A pandemic of hostility and destruction

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Prof. dr. doc. Alexandru-Vladimir Ciurea, Member A.O.Ș.R.

The easiest thing is to destroy something, anything: a statue, a symbol, a car (if it’s a police car, the “healthier” the destruction), a shop, etc. If, after the shop windows are smashed, the merchandise can be stolen, the more “serious” the destruction. The scale of the hostility-laden events is growing and spreading across the “civilised world”. The killing of George Floyd by a more than zealous policeman was the spark that ignited the world’s discontent.

George Floyd became an icon, even though his life was a model for no one.

Far be it from me to dispute in any way the injustice that can be seen with the naked eye in the action of the policeman who killed this man. And far be it from me to disapprove of demonstrations protesting police brutality. Racism is a plague, the world owes it to itself to draw attention to and campaign against discrimination of any kind. But I find the violence, the fanaticism of some demonstrators and, above all, the desire to erase from history any memory of times or characters whose deeds, committed many hundreds of years ago, do not fit the worldview of today’s people, far too exaggerated. And we take revenge on monuments and statues. Why?

Contradictions can be constructive as long as they don’t get out of hand and become conflicts!

But we all see that human society prefers to discharge the energy of discontent through acute conflict. In my opinion, there are two factors that favour this type of manifestation: social injustice and lack of education and culture. The social injustice is simple to explain: a small fraction of people (5%, according to some economists) control 95% of the planet’s wealth. And the lack of education (and culture) has become part of the natural for many reasons. One would be the impressive access to information thanks to the fantastic evolution of technologies. This limited brain activity to accessing computer buttons. You don’t need to know anything, you just need to know how to Google, for example: here we find everything, even the most complicated diseases and their complex treatments. So we stop reading and thinking. The second thing I want to refer to is that the “package” I was talking about (injustice and lack of books) overlaps with democracy understood as a form of life and expression without limits or constraints. And then each individual will act exclusively to satisfy his own desires by ignoring and disregarding rules and regulations. Anyone can broadcast thoughts on social media, even if they are ungrateful and even if they are wrong. Right from what point of view, you might ask? From the point of view of educated thinking and civilized social behavior, I would respond with a short sentence.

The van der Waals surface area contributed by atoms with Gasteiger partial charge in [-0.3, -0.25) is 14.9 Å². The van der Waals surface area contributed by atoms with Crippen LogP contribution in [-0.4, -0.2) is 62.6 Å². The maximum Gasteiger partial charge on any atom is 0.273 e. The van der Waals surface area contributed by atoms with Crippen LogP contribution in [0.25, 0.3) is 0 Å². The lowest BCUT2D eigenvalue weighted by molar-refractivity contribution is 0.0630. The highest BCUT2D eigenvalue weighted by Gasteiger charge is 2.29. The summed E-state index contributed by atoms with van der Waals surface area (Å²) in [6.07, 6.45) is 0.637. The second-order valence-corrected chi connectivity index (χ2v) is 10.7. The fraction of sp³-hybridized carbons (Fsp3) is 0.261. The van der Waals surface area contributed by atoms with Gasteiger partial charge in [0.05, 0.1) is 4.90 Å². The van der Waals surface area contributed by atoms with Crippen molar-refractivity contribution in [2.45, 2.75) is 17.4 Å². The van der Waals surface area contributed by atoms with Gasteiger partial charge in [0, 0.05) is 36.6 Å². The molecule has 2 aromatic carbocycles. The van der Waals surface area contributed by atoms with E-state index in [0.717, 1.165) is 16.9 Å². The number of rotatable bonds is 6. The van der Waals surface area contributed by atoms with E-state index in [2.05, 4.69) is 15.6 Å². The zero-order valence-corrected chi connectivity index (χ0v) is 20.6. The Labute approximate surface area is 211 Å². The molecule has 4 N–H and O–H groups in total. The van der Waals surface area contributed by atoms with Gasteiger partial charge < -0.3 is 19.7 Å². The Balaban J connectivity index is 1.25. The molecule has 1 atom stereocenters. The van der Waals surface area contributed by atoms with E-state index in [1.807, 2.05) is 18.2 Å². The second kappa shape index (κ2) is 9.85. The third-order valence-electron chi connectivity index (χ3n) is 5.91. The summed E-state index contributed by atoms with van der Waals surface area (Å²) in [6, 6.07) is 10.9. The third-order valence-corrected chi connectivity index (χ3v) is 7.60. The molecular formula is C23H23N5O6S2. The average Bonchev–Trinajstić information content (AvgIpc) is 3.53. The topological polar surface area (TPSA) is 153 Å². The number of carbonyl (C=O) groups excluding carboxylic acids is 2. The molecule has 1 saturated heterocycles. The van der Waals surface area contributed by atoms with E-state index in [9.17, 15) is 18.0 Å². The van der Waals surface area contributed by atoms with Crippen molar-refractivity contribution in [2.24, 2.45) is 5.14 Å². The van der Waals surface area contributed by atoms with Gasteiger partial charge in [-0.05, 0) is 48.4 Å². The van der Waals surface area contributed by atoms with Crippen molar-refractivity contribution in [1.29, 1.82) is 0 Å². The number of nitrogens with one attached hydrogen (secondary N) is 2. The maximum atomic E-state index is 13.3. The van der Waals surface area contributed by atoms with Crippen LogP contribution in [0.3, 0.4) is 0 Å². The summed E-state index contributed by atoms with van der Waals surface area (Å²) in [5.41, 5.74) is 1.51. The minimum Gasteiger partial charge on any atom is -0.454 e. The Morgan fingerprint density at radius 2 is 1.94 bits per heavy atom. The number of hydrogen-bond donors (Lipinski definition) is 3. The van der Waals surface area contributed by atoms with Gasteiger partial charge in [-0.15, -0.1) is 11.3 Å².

The state of conflict is also omnipresent in Romania.

You will say that Romania does not have a big problem with racism or any kind of discrimination. True, not in the sense that the United States or other European countries have it. But the Roma community and its problems cannot be swept under the carpet. Social inequalities cannot be ignored either. Romania is a paradise of easily acquired wealth, without much work, through dishonest means. I’m not talking here, let’s be clear, about honest entrepreneurs. I’m talking about the “models” with expensive cars and swords on board that control poor communities. “Models” that show there is a shorter path to prosperity than work or school. We see them, they grow before our eyes, and poverty – which produces frustration and social discontent – makes the younger generations insensitive to the classical format of becoming. Why should I study if the seven-grade “Dorel” has everything he needs in drugs, cars or “pee-pees”?

The constraints of the state of emergency and states of alert have further stirred up social hostilities.

In this period when people’s rights have been curtailed because of the pandemic, the state of anxiety, the fears of everyone and every family have been heightened. Quite rightly, the authorities reacted rather confusedly, fixing decisions they had made only the day before, because nobody knew what we were up against. I give them mitigating circumstances. But, at the same time as the measures to limit the movement of society, the level of incompetence of some politicians, ministers or not, has become clear. If a minister speaks the wrong Romanian, the question arises: how did he become a minister? There are countless examples in this register, I do not insist on them. My point is that the model of the ungrateful minister overlaps with the model of the clan chief, and people will either choose a short road in life to acquire power or money, or they will retreat further into themselves. And the educated and studious youth will emigrate. This compromises the idea of community. Social peace disappears. And the Government opens gambling halls and keeps theatres, conferences, auditions, concert halls closed because, in an age of hostility, luck easily replaces work, culture and education!